Make-up: the Necessary, the Raccoon Eye, and the Orange Face

I love wearing make-up; I never leave the house without it.  I apply a dab of eyeliner, some mascara, and I am ready to go. Other women apply foundation to cover up acne or other slight imperfections. Others put on more: foundation, eyeliner, eye shadow, and mascara. The rare exception among these are the few women who do not apply make-up at all. All of these women have the same goal in deciding their look for the day: to be perceived by others as beautiful. They go about this in different ways for different reasons, with this being the strongest: to appear beautiful to other women.

The cosmetics market is an authoritative big-gun giant in the American Economy. “The global make-up industry generated close to $35 billion in 2010” with Proctor and Gamble leading the way. “The leading beauty cosmetic company in the United States is Procter & Gamble, making up 14.2 percent of the market and generating 29.9 billion U.S. dollars in net sales.” This is just in make-up, not in the numerous other household items they produce, including cleaning supplies, laundry detergents, and other such products.

Advertisements are a crucial step in making these kinds of profits. Companies such as Cover girl, Revlon, and L’Oreal depend on female actresses and athletes in television and print ads featuring their latest products, all promising lasting coverage, long luscious eyelashes, and smoky sexy eyes that will make you feel incredible. There are products such as  “The Rocket: Volum’ EXPRESS” Mascara, promising results such as “8X bigger. Smoother. Even.” or Revlon’s “Nearly Naked Makeup & Pressed Powder: UNDETECTABLE COVERAGE. UNBELIEVABLE COMPLEXION.”, worn by their latest model Emma Stone: “Makeup so refreshingly light it melts right in, creating a fresh, even look. Pressed powder blends seamlessly with a lightweight feel”. Products like these promise women of long-lasting, perfect results, that are worn by photo-shopped models. Every female consumer knows they do not last long or deliver these perfect results, especially as good as these:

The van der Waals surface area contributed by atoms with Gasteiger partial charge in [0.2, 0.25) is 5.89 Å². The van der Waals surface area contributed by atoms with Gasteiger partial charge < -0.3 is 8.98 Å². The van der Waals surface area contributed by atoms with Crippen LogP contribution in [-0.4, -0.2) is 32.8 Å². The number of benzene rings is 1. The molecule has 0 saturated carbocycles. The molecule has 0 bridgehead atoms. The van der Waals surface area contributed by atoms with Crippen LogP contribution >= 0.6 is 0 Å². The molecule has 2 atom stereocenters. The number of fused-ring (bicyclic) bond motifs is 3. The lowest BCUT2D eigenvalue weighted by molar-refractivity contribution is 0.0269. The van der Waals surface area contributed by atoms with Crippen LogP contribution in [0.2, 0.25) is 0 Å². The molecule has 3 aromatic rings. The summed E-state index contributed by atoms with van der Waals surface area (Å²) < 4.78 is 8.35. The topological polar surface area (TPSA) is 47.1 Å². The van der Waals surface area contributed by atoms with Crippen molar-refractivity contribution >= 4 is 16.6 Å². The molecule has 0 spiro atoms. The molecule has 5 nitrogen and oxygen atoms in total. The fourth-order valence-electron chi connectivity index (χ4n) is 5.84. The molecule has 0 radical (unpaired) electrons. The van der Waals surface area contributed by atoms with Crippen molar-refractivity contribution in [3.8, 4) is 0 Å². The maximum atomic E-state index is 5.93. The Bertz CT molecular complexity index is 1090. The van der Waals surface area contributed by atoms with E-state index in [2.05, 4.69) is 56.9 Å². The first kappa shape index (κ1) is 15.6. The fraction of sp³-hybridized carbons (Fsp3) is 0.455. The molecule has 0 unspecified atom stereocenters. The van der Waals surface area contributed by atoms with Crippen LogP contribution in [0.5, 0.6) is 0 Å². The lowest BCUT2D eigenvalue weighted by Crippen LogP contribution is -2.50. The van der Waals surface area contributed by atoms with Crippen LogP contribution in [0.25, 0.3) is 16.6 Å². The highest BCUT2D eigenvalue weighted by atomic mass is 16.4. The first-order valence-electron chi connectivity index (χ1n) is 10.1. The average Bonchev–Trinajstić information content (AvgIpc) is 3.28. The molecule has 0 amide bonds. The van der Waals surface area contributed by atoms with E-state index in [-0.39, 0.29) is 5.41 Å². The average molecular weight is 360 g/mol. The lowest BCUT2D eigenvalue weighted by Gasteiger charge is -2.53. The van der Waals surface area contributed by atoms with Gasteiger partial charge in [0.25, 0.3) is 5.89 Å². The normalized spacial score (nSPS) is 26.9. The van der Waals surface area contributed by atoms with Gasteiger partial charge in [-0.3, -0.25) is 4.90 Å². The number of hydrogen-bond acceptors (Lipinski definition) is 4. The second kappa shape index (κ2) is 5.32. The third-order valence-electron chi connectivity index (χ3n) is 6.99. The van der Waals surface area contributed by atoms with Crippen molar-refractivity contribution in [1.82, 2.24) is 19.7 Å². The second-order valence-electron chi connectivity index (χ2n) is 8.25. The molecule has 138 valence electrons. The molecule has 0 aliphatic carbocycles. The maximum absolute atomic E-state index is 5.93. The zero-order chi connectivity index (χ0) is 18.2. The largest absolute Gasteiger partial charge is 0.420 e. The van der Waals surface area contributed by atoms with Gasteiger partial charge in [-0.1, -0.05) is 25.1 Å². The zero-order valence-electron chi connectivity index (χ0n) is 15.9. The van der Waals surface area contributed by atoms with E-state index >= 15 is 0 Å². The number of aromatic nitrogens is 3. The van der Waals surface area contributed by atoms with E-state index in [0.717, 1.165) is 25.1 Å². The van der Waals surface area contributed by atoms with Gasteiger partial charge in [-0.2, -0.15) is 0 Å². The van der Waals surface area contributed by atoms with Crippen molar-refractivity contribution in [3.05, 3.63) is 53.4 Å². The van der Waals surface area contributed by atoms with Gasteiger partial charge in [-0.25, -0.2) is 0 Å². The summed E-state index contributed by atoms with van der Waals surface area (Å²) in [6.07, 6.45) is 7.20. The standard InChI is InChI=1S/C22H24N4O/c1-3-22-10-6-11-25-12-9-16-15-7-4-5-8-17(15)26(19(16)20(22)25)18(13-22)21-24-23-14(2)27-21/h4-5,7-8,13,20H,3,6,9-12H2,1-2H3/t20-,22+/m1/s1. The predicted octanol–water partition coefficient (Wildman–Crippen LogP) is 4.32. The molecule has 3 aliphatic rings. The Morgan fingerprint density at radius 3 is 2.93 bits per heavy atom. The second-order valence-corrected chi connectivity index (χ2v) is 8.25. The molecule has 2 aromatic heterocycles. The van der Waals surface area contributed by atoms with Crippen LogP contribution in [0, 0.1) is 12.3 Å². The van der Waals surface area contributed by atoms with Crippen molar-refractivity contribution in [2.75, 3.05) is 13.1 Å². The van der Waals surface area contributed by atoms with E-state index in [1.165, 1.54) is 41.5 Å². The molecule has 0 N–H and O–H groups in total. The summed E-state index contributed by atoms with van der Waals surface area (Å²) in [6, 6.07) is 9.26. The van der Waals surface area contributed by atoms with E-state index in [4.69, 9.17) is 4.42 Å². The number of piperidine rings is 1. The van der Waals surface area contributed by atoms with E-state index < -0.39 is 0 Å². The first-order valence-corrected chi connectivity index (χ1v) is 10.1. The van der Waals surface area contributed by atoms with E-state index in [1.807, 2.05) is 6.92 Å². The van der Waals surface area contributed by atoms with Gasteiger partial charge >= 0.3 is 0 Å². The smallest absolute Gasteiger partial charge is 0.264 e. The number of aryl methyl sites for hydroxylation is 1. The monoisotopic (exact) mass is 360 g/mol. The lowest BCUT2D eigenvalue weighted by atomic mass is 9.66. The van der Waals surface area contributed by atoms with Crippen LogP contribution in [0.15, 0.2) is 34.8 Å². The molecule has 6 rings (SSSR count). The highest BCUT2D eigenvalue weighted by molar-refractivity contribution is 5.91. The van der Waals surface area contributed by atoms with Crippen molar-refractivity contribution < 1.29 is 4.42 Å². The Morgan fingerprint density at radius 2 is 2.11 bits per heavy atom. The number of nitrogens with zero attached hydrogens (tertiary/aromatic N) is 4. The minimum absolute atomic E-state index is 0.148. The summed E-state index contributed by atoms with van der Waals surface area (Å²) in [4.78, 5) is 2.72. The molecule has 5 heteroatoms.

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Ads like these are misleading to consumers. In an article titled “Celeb Makeup Ads Banned for Being Too Photoshopped”, author Leslie Horn revealed that back in 2011, a L’Oreal foundation ad featuring movie star Julia Roberts “with an unattainable immaculate complexion has been yanked in the U.K.”, because “the magic of Photoshop can make the actress, or anybody, look like a flawless 20-something”, not the product itself. It’s gimmicks like these that get women to buy these products, thinking that by doing so they will be perceived as beautiful. Here is a picture of the photo ad on the left, and a real photo of Julia Roberts on the right.

julia roberts retouchSource

It’s interesting that Julia Roberts’ ad was pulled from circulation, yet countless ads remain to be pulled by authorities. Emma Stone’s face is just as unblemished as Roberts’, as is every other make-up ad that we see today. All make-up ads should be held accountable to honestly sell their products to consumers. Honest ads are so important because they are physical representations of how the media thinks women should, and do, look.